(The following information is taking from the National Center for Lesbian Rights.)
Now that Donald Trump has won the presidential election, we are hearing from many same-sex couples who are concerned that their marriages may be challenged or invalidated. We are also hearing from couples who are not yet married, but worried that they may lose the right to marry under a Trump administration.
While there are many reasons for concern about the new administration, the freedom to marry—and the security of existing marriages—is not in serious jeopardy.
There is no realistic possibility that anyone’s marriage will be invalidated. The law is very strong that, if a marriage is valid when entered, it cannot be invalidated by any subsequent change in the law. So people who are already married should not be concerned that their marriages can be taken away. To the contrary, it is important that they continue to live their lives as married couples. If you or anyone you know encounters any problem with your marriage being fully respected, contact the National Center for Lesbian Rights or another LGBTQ legal group immediately.
For individuals who are not currently married, but who may wish to marry in the future, it is also highly unlikely that the fundamental right of same-sex couples to marry will be challenged or that the Supreme Court would revisit its 2015 holding that same-sex couples have that fundamental right.
The doctrine of stare decisis—which means that courts generally will respect and follow their own prior rulings—is strong, and the Supreme Court rarely overturns an important constitutional ruling so soon after issuing it. In addition, even the appointment of an anti-marriage-equality justice to replace Justice Scalia on the Supreme Court would not jeopardize the Supreme Court’s 2015 ruling on marriage equality, because the ideological balance would remain the same, and the great majority of Americans still strongly support the freedom of same-sex couples to marry.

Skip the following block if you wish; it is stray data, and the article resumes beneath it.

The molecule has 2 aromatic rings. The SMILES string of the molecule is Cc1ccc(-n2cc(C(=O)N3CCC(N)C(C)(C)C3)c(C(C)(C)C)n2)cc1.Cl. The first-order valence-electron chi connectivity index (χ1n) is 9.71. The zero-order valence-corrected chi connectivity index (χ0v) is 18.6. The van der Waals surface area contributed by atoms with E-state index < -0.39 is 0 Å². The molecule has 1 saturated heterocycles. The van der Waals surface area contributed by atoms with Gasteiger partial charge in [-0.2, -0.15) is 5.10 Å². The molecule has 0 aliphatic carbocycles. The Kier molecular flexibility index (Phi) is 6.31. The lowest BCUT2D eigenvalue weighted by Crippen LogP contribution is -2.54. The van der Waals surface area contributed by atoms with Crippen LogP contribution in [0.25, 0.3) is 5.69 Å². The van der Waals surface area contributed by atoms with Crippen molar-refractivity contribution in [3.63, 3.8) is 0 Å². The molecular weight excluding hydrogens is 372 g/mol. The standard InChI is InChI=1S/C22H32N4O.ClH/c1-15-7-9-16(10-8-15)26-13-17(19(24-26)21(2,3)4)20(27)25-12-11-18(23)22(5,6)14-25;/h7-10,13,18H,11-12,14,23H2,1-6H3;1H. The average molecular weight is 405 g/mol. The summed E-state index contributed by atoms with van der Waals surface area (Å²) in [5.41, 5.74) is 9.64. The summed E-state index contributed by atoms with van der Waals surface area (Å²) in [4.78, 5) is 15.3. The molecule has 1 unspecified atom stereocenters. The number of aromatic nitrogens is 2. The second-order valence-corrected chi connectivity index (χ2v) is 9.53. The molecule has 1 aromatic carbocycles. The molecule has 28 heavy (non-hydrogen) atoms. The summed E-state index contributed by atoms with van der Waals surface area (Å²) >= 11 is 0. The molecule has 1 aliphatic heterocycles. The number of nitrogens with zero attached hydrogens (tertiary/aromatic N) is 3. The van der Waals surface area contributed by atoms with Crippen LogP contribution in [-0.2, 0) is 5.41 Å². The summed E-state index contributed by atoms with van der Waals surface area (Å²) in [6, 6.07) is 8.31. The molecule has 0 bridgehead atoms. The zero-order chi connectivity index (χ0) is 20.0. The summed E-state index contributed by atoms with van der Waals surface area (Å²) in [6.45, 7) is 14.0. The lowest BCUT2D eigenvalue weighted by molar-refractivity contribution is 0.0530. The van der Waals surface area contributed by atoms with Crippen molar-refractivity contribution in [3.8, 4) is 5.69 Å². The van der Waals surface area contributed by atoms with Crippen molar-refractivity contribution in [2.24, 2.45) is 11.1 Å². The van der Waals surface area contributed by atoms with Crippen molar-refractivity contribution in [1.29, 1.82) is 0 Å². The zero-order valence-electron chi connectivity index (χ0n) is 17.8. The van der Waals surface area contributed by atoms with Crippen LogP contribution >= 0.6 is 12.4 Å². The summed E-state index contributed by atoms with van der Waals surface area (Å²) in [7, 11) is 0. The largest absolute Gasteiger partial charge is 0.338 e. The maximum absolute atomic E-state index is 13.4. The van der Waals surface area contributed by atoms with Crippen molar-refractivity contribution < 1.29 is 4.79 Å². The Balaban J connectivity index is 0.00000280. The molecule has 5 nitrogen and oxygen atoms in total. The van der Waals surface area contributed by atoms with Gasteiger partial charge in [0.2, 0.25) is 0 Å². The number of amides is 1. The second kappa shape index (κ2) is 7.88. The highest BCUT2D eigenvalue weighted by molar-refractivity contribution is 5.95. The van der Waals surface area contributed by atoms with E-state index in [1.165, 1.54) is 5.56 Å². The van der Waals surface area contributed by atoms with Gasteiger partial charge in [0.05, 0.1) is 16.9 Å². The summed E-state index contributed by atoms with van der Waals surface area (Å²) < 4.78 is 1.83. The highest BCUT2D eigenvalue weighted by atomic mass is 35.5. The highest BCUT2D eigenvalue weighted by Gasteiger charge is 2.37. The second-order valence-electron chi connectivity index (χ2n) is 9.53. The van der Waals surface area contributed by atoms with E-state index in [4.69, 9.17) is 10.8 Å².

In short, undoing marriage equality would be extremely difficult.
For couples or individuals with specific questions about marriage, please feel free to reach out to NCLR’s Helpline at 1-800-528-6257 or 415-392-6257 or email Info@NCLRights.org.
There are very important legal steps that all same-sex spouses and transgender spouses can take to ensure that their families are protected after getting married. Click here for more information on how to protect your family after you get married.